The Throes of Early Adoption

Early adoption is exciting. It’s loads of fun to crack open the box on a newly-produced gadget, or to be the one to “discover” a new digital service. In short, it’s cool to be cool before cool becomes mainstream.

It seems easy enough to always be ever-nerding-out about the newest thing to come along, but that’s only part of what it takes to be an early adopter. Being an early adopter isn’t actually as easy as that. It takes constant critical thinking. As someone who is constantly adopting new tools, methods, and products, you have to be considering what will make something great. You have to see those tools, methods, and products not just as means to a practical end, but also for their ideological potential. What does this mean, practically speaking?

Ideological Potential

Ideological potential (henceforth, IP) is a quantitative term, referring to how innovative an idea is. To help clarify, here are some examples: A shiny new project list management tool for your team probably has relatively low IP, while a taxi-seat trivia game to help bail needy people out of prison is probably pretty high IP. If your idea has the potential to change things in ways they’ve never been changed, the IP is high. By contrast, if your idea’s been done before—particularly if it’s been done well before—your idea has low IP.

As an early-adopter, you’re not just looking for ideas that are new. You’re looking for ideas that are new and which have great ideological potential. Because of this, the process of selecting what you adopt gets a little harder. You have to be constantly sleuthing out new stuff with high IP, which means trying a lot of stuff, including stuff that will utterly fail and get swallowed up by the machine. As you can probably imagine, this means you’ll have accounts with just about every service under the sun (necessity: a password manager).

Time to Jump Ship

Being an early adopter also comes with a little bit of growing pain. If you have accounts with gobs of services, it stands to reason that you won’t actually be actively using them all, all the time. Sometimes you have to jump ship, too.

Sometimes you just have to leave.

One of the easiest ways to figure out when to ditch a product is to assess when it stops being useful to you. If the service’s functionality stops being useful, you should stop using it—but there’s another, possibly more painful reason to ditch a service. The same ideological potential that helped you decide to try the service should be used to help you decide to ditch it. If you pick up new products for their ideological potential, ditch them when the ideals are compromised or when a different product fulfills those ideals better. This even applies when the product is still useful.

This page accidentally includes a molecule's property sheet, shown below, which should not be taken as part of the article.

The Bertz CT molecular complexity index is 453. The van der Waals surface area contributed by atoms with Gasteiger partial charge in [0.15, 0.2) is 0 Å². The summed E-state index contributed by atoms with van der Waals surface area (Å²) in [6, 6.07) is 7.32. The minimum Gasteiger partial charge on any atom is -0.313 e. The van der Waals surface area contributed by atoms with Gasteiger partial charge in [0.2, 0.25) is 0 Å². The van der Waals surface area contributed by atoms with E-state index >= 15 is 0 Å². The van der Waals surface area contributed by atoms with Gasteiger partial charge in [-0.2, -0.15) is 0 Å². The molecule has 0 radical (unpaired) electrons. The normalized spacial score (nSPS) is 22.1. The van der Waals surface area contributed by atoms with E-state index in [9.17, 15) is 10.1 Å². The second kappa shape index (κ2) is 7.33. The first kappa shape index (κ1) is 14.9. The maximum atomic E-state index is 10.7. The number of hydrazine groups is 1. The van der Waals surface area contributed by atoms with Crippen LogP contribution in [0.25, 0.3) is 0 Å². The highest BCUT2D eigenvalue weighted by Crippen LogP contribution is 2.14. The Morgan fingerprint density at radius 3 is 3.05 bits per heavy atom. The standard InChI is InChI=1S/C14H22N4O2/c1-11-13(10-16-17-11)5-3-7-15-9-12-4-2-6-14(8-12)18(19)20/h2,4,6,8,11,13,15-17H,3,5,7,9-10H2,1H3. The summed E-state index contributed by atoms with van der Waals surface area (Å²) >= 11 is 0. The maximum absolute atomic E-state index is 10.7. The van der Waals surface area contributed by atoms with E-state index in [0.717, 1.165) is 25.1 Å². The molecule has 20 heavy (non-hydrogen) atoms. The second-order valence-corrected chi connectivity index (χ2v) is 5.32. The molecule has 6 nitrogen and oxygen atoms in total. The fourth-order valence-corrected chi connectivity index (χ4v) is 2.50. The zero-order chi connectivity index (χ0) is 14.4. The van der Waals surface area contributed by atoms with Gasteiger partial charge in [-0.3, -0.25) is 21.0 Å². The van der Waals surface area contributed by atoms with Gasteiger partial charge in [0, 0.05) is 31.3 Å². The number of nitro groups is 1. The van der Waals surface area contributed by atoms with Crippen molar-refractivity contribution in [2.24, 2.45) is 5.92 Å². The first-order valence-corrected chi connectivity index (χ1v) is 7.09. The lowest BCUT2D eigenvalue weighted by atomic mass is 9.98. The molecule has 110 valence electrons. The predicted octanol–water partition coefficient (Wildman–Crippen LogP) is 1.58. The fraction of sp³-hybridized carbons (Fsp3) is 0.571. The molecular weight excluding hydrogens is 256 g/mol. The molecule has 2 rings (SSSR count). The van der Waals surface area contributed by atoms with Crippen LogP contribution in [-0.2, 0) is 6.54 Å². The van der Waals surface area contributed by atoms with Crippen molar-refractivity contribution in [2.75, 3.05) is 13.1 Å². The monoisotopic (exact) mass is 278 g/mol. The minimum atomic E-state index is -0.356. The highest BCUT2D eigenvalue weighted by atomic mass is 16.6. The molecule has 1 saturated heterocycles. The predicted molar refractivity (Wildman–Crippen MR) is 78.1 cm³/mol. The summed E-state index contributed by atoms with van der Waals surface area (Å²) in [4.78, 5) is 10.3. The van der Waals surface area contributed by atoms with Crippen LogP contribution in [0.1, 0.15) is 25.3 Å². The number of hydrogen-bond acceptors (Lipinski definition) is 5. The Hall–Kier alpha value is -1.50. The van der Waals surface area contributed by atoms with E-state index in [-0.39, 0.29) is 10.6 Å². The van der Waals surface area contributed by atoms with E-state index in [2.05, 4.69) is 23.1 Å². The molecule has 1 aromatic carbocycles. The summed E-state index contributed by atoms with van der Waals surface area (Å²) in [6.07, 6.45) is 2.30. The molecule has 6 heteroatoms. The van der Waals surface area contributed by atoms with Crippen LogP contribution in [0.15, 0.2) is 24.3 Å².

Just like how it’s all too easy to let your garage fill up with useless stuff that you used to love, it’s all too easy to hang onto old products or services because you used to see their ideological potential.

A classic example of this: Google Reader (remember Google Reader?). Reader was still totally useful from a functionality standpoint when it was axed, and the online world at large was baffled when Google decided to “sunset” it. There truly was nothing wrong with Reader’s functionality, but the ideals driving Reader were divergent from the modern sharing model. More and more, online users were flocking to social networks to share content.

Google saw the droves of avid blog readers beginning to dwindle in numbers, and the old model of aggregating RSS feeds just starting to look silly. Combine that with Google’s aggressive tactics for driving users to their own social network, Google+, and there you have it: a crowd-dwindling mismatch of ideological potential; a hotly-disputed but ultimately good reason to sunset a useful product.

As an early adopter, you will experience this pain first hand. You will not only work hard to identify new products and services with ideological potential, you will also get to suffer the consequences of losing out when said product or service disappears. At the very least you’ll have to suffer keeping track of all of your thousands of logins.

Early adoption may not be a cakewalk. That’s just the price of cool.

Are you an early-adopter? Did this resonate for you? Let me know your thoughts below, or give a little clap-clap to help spread the word.